Elizabeth Howard lives in Crossville, Tennessee. She has a B.A. in English from Belmont University, an M.A. from Vanderbilt. For several years, she attended the Appalachian Writers’ Workshop at Hindman, Kentucky. The encouragement of the staff, including James Still and Jim Wayne Miller, and fellow attendees has been invaluable to her. Her work has appeared in Comstock Review, Big Muddy, Appalachian Heritage, Cold Mountain Review, Mobius, Poem, Now & Then, Slant, and other journals, and in the anthology Motif: Writing by Ear.
Already I can see my own wind-bleached bones—
The birds have vanished into the sky,
And now the last cloud drains away.
The birds have vanished into the sky.
I stand at the moonless window, only random fireflies
kindling the somberness. No trace of a pale moon
hiding behind a gossamer cloud, no red-tailed star
shooting across the heavens. Out there somewhere,
the birds huddle in deep forests waiting.
As a dim glow appears on the eastern horizon,
they burst into the light, colors as myriad as a million
rainbows, singing, a choir surpassed only by angels.
Morning by morning, they will follow this pattern
until one day the last cloud will drain away.
Already I can see my own wind-bleached bones.
over which scavenger angels
wheel on heavy wings
Angels of light, wheeling over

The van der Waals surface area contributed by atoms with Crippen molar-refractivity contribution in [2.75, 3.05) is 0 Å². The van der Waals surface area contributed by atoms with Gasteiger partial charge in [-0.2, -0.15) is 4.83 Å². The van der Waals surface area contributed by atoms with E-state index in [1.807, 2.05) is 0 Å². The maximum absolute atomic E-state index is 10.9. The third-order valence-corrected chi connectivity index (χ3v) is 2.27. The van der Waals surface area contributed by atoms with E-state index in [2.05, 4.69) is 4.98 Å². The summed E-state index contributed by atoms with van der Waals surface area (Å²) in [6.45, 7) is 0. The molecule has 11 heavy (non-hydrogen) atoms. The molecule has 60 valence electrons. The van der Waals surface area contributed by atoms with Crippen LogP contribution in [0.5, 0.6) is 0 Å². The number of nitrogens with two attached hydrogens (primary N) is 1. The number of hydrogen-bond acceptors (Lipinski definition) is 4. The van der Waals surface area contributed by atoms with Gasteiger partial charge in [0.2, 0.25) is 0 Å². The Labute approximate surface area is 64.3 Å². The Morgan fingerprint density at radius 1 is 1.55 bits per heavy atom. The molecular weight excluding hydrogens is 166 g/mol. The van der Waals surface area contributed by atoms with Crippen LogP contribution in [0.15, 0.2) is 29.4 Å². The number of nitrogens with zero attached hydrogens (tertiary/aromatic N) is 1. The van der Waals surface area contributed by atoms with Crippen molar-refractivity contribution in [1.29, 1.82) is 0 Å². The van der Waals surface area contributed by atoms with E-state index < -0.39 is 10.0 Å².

my garden, scavenge the tumors
of night. The bleeding hearts
I showed to my daughter, come
with her head bald from chemo,
gone with frost as chemicals raveled
her hair. I want to douse them
with founts of water, rays
of light, resurrect from ashes.
No angel, no potion, no
prayer I know will restore the pink
glory of my flowers. Only time
wheeling along its milestones may
ring root and marrow with haloes.
In the 1970s, I walk out of the Blake class
at Vanderbilt, head filled with “Tyger! Tyger!”
Undergrads wait in the hall for their class,
British Lit 101. If I didn’t know,
I’d judge them to be impoverished,
homeless perhaps, wearing rags found in trashbins,
unable to afford barbershops or razors,
even shampoo and soap.
I think of the caravan of school buses,
painted with flowers and peace signs,
driving through Nashville,
hippies in tie-dyed shirts,
the commune called The Farm,
led by Stephen and Ina May Gaskins,
a few miles away in Summertown.
Newspapers write about The Farm nonstop:
a religious commune, Buddha and Jesus intertwined,
hundreds intoning oms instead of psalms,
using psychedelic drugs, pot a holy sacrament;
group marriages, old school buses and army tents
bursting with multiple families,
midwives delivering baby after baby,
wild children running about,
everybody using outhouses,
living off the land, raising soybeans,
taking vows of poverty,
all profits going to The Farm.
William Blake and a hippie farm?
Blake seeing visions without the aid
of psychedelic drugs,
painting them on a school bus,
living with Catherine in a tent
crowded with a hodgepodge of free lovers.
The Blakes perhaps rebelling
under the tutelage of Stephen and Ina Mae.
The farm too confining for their visions,
they drive away in their bus,
past trees filled with angels.
In the distance, tiger eyes burning bright.